Being a serious person has its benefits.
- You fit in.
- The rest of your life is fairly predictable; not many surprises.
- No one asks questions.
- You’re considered “normal.”
- You wake up with a pretty good idea of what your day will consist of.
- Your life is steady; it feels safe.
I used to accept this way of living because whenever I told someone my dreams, the common response was “that’s not a serious way to live.” But that’s not completely true.
I accepted “being a serious person” because when I told myself my dreams, I would respond “that’s not serious.” I never had complete ownership of my mind. I was too busy trying to be a serious person.
But then there’s this other thing. This hint. This whisper. This quiet voice of desperation that lulls from some sedated yet unrelenting innermost part of your mind. The part that never gives up until the eulogy.
And it made me wonder: What if there was some other way to live? Some other back door or hidden path that led to complete creative control over your life. One that wasn’t serious at all, but was highly ridiculous
The more I followed that unabating quiet pull, I eventually found…
The Art of Being Highly Ridiculous
Ridiculous people have something figured out that other people haven’t quite grasped. They wear a subtle, almost undetectable smirk that makes you think they’re about to make some kind of mischief. They probably are. Mischief is what they like best.
The truth is, ridiculous people aren’t ridiculous at all, they just seem that way to the people that are always trying to be serious. They seem unruly and careless because they’re not following the common template. They are obviously out of line, and that is most alarming to the serious tribe.
Ridiculous people seem highly irregular to the serious folk because they tend to…
- Not follow pre-made templates. They prefer to freestyle life instead.
- Work irregular hours, and often accomplish this by working for themselves.
- Follow their natural rhythms and focus on creating value over obsessing over quotas and time-logging.
- Be ordinary radicals: people that have deliberately chosen to dedicate their lives to a specific purpose that they’re most called to.
- Not care much about weekends, and don’t dread Mondays. Since they do what they love for a living, the boundaries between work and life become blurred; to them it’s a good thing.
- Change quite often. They don’t like stagnation and become especially bored with meaningless routines and predetermined patterns.
- Follow their passions and find an intersection between they hold most dear and what the world deeply needs.
The reason most ridiculous people end up embracing this path is because they realize the bullshit false dichotomy of legitimacy and seriousness. In other words, they know that just because something is considered a “serious” or “approved” pursuit, it doesn’t mean it’s worth doing. They follow their hearts and leave it to other people decide whether they’re serious or not.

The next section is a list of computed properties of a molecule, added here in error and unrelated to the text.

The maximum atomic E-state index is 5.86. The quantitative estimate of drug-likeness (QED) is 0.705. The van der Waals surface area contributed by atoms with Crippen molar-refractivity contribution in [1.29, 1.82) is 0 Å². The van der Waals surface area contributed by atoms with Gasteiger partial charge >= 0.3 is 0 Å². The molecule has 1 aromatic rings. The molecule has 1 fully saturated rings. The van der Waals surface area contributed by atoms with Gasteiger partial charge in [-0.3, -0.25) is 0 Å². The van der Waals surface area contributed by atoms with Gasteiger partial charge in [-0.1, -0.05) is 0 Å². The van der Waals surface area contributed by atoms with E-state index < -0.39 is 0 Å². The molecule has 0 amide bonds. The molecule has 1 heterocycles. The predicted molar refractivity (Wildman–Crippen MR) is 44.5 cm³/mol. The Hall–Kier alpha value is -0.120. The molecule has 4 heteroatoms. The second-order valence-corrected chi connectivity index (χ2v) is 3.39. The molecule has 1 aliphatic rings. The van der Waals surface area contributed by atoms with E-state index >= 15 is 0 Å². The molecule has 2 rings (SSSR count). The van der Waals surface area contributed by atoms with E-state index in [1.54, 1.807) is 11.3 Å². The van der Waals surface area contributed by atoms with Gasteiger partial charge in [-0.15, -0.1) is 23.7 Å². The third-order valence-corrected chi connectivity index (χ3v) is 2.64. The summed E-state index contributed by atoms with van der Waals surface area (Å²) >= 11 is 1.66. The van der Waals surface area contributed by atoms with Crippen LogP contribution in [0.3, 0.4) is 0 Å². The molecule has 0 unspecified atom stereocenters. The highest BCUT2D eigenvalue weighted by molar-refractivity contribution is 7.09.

Ridiculous people that I admire
There are quite a few people out there that have consciously chosen to be ridiculous. These are just a few of those people I respect and admire.
- Carl Nelson — Because he walks the talk, and he has mad moon walking skills.
- Adam King — He’s bold enough to follow his passion and ship his art. He gets down to the simple nature of everything he creates; something that requires a lifetime of practice
- Danielle LaPorte — She helps other people find and live their truth; she’s a wordsmith and a poet. Plus she channels Mother Theresa and Anthony Kiedis.
- Ido Portal — The level of dedication he has to his practice and art is one of my biggest inspirations.
- John Unger — It’s hard to find someone as committed to helping other artists find success as him. And how can you not like someone who create things to help you set stuff on fire?
- Kate England — She holds true to herself as an artist, and refuses to compromise her work. Also: her desktop icons will make you aroused.
- Jonathan Fields — Because he pushes you to question your assumptions, and will lend a hand whether you’re big or small.
- Charlie Gilkey — He helps creative people get their stuff out into the world. He is a metaphor ninja.
- Nhan Khuong — He inspires others to embrace their true potential. He also runs barefoot. In the snow.
- Gwen Bell — She helps you get your message out to the world, and always shows up from a place of “how can I help?”
These people aren’t the only ones I know on the same path. I’m lucky enough to be a part of an incredible community of people here that have chosen to live deliberately. Even though I have weirdo syndrome, it’s good to know that I’m not alone.
photo courtesy of derrickt